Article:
OSD 198: Think of the children
This week we came across a video on /r/CrazyFuckingVideos of someone (presumably a dad) teaching a 10-year-old (presumably his son) to do rifle-to-pistol transitions. The kid is proficient. He’s got all the gear, works ably from the holster, and generally looks like he’s training to be Lucas’ mini-me in the next T.Rex video.
First, an observation: the comments are mostly supportive. That’s cool, and probably wouldn’t have been the case 10 years ago.
Second, a question: what does this look like 10 years from now?
Consider a spectrum of kids’ recreational activities. The left end of the spectrum is labeled “pretty much unstructured”. There you have things like recess and playdates. The right end of the spectrum is “extremely structured”. There you have high school football at a school with a nationally ranked program.
Rec league soccer, say, is at about 70% on that spectrum. Some amount of chaos, especially in the younger age groups, but pedagogically it’s pretty structured. The league is organized into teams. The teams each have a coach. The coach teaches you the rules of the game, and about widely known, bread-and-butter plays. Stop the ball, use the inside of your foot to pass. All that good stuff.
Compare that to shooting, which today is at maybe 20%. The younger generation knows Cooper’s four rules of gun safety. But after that, the standard body of knowledge is really nascent. For most kids, what they learn about shooting isn’t the skills-in-a-can starter kit they’d get if they played soccer. It’s just whatever ideas about marksmanship happen to be in their family. That’s the curriculum. It might be good, it might be bad, but it’s just down to oral tradition.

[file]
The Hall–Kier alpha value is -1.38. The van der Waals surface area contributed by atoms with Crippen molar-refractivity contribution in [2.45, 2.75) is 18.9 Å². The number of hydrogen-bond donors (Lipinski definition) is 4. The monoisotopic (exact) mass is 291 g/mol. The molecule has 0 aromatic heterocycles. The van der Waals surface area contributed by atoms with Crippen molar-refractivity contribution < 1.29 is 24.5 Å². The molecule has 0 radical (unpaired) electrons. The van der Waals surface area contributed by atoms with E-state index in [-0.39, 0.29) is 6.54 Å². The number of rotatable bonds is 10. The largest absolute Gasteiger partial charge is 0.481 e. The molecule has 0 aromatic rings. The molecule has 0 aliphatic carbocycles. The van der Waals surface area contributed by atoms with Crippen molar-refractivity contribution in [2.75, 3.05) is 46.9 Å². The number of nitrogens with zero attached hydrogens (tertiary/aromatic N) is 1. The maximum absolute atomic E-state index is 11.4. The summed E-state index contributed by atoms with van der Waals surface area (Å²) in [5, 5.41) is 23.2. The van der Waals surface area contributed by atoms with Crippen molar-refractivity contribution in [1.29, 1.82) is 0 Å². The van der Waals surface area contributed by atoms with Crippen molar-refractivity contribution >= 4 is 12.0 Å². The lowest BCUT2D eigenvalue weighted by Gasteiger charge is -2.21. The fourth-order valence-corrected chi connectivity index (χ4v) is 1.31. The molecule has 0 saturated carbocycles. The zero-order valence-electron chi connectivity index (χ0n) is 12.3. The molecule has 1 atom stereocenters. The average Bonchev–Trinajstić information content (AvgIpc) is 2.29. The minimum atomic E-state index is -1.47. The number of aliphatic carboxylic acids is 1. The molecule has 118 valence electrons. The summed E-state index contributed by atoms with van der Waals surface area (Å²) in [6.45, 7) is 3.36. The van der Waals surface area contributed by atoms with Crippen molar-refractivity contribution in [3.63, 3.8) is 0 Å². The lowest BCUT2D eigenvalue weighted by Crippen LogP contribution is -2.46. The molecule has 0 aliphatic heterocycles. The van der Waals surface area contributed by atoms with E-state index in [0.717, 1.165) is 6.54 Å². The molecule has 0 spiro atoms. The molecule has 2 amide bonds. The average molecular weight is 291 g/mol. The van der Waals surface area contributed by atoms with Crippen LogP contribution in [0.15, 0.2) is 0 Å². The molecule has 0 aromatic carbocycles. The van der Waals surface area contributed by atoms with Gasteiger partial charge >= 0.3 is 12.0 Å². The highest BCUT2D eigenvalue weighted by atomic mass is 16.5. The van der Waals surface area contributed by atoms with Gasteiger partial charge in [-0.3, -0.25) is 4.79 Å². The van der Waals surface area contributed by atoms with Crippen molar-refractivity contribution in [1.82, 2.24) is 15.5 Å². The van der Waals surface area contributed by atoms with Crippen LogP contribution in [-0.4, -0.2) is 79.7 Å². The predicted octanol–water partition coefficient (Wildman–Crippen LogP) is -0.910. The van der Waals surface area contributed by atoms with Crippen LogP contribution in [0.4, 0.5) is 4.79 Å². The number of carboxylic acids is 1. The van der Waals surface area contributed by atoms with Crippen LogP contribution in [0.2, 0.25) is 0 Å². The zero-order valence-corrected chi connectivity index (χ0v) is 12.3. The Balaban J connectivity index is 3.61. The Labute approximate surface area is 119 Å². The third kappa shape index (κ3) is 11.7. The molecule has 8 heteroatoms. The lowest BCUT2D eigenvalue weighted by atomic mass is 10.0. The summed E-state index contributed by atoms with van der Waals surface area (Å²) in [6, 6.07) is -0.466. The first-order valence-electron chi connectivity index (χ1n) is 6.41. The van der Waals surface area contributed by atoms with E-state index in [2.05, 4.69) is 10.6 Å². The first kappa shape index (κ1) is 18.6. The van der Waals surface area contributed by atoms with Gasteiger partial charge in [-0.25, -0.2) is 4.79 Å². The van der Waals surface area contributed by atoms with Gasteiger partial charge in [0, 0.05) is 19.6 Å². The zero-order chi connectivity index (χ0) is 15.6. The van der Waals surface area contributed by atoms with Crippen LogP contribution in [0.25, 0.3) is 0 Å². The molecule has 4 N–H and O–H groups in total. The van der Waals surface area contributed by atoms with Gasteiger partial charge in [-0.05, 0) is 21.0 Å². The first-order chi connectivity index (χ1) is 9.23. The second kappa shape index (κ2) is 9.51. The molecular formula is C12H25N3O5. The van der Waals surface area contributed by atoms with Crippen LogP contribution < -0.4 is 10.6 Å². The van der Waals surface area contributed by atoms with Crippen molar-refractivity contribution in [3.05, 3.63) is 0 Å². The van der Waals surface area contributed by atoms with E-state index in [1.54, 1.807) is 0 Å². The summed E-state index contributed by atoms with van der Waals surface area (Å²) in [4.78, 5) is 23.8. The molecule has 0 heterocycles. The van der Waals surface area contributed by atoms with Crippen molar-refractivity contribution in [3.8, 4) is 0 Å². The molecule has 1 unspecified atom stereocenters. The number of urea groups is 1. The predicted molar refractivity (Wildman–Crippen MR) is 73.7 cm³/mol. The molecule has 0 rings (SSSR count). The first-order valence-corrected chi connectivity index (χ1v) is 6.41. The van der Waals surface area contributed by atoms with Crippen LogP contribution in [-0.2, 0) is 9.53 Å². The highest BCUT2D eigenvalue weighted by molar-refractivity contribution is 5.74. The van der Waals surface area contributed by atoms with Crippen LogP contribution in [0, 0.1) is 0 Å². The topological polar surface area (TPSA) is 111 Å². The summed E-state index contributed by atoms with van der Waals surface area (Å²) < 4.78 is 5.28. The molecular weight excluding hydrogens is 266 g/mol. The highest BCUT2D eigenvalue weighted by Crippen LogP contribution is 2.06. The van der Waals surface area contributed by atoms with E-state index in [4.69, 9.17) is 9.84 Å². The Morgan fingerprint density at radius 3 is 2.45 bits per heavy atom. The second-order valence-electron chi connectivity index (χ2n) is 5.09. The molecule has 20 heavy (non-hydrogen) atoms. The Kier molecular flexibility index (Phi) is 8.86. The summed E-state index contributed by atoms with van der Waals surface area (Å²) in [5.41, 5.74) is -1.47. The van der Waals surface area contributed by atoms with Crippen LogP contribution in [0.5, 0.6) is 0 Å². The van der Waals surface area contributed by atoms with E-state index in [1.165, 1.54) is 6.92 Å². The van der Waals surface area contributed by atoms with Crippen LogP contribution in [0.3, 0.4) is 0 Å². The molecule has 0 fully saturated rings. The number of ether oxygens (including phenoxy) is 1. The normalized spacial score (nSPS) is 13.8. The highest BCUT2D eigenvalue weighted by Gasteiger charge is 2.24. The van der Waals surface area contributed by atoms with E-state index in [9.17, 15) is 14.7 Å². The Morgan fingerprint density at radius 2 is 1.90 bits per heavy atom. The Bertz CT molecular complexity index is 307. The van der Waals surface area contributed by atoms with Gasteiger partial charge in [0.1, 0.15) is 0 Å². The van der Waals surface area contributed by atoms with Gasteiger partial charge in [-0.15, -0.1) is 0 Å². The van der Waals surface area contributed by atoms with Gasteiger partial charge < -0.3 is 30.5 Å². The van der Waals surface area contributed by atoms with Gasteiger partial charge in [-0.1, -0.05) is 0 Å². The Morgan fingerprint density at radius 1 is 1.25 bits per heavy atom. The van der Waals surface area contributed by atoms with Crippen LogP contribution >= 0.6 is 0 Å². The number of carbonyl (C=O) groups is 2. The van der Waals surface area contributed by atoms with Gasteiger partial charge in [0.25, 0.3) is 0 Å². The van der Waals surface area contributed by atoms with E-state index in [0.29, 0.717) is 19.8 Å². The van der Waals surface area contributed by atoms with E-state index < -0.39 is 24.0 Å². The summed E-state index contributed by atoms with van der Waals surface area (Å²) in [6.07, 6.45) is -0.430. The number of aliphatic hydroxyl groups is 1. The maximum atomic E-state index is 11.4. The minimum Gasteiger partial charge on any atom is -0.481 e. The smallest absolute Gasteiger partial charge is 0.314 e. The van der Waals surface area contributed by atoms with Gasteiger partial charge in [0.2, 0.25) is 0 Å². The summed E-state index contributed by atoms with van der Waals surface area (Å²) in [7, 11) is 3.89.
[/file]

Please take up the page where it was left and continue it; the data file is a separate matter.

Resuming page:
What you see in this video of the 10-year-old transitioning to his pistol is the internet moving us from a world where shooting is passed down through oral tradition to a world where shooting is a formal, well-mapped skill. The value of that is in the feedback loops.
The oral tradition of your family’s shooting lessons may be just fine, but it’s all in your family. It doesn’t benefit from innovations discovered elsewhere. The internet stumbling towards a standard body of knowledge is the opposite. It’s millions of strangers iteratively refining a single shared book called Shooting 101. And in the video above, someone’s reading that book to his kid.
That’s a recipe for accelerating improvement.
This week’s links
Lucky Gunner on this age-old question.
The racial disparity here is so stark that it seems like it should be the main story. Unsurprisingly, the best ideas are over at Astral Codex Ten, in a post from June called “What Caused the 2020 Homicide Spike?”
YouTuber builds rockets and rivets knives to them. The internet is the best.
Top-quality hats, t-shirts, and patches.
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